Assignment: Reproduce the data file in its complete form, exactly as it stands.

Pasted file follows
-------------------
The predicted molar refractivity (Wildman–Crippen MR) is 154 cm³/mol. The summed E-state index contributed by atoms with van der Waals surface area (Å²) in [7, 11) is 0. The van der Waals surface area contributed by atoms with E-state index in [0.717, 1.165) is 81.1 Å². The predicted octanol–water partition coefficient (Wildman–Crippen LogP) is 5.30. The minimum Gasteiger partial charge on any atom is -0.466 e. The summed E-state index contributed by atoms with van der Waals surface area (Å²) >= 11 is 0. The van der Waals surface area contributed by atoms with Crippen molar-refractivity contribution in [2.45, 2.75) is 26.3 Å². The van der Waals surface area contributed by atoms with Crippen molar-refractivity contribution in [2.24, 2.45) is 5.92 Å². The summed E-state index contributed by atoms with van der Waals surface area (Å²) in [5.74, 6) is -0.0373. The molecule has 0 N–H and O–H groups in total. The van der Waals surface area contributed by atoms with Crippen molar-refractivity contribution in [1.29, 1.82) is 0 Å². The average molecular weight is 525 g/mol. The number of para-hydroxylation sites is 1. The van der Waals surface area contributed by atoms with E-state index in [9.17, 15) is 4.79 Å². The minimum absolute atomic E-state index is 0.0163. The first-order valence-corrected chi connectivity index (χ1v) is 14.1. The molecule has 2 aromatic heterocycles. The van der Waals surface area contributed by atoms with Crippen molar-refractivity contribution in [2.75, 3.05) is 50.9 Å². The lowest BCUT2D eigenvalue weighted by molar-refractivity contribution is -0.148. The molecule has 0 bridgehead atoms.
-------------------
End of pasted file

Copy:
The predicted molar refractivity (Wildman–Crippen MR) is 154 cm³/mol. The summed E-state index contributed by atoms with van der Waals surface area (Å²) in [7, 11) is 0. The van der Waals surface area contributed by atoms with E-state index in [0.717, 1.165) is 81.1 Å². The predicted octanol–water partition coefficient (Wildman–Crippen LogP) is 5.30. The minimum Gasteiger partial charge on any atom is -0.466 e. The summed E-state index contributed by atoms with van der Waals surface area (Å²) >= 11 is 0. The van der Waals surface area contributed by atoms with Crippen molar-refractivity contribution in [2.45, 2.75) is 26.3 Å². The van der Waals surface area contributed by atoms with Crippen molar-refractivity contribution in [2.24, 2.45) is 5.92 Å². The summed E-state index contributed by atoms with van der Waals surface area (Å²) in [5.74, 6) is -0.0373. The molecule has 0 N–H and O–H groups in total. The van der Waals surface area contributed by atoms with Crippen molar-refractivity contribution in [1.29, 1.82) is 0 Å². The average molecular weight is 525 g/mol. The number of para-hydroxylation sites is 1. The van der Waals surface area contributed by atoms with E-state index in [9.17, 15) is 4.79 Å². The minimum absolute atomic E-state index is 0.0163. The first-order valence-corrected chi connectivity index (χ1v) is 14.1. The molecule has 2 aromatic heterocycles. The van der Waals surface area contributed by atoms with Crippen molar-refractivity contribution in [2.75, 3.05) is 50.9 Å². The lowest BCUT2D eigenvalue weighted by molar-refractivity contribution is -0.148. The molecule has 0 bridgehead atoms.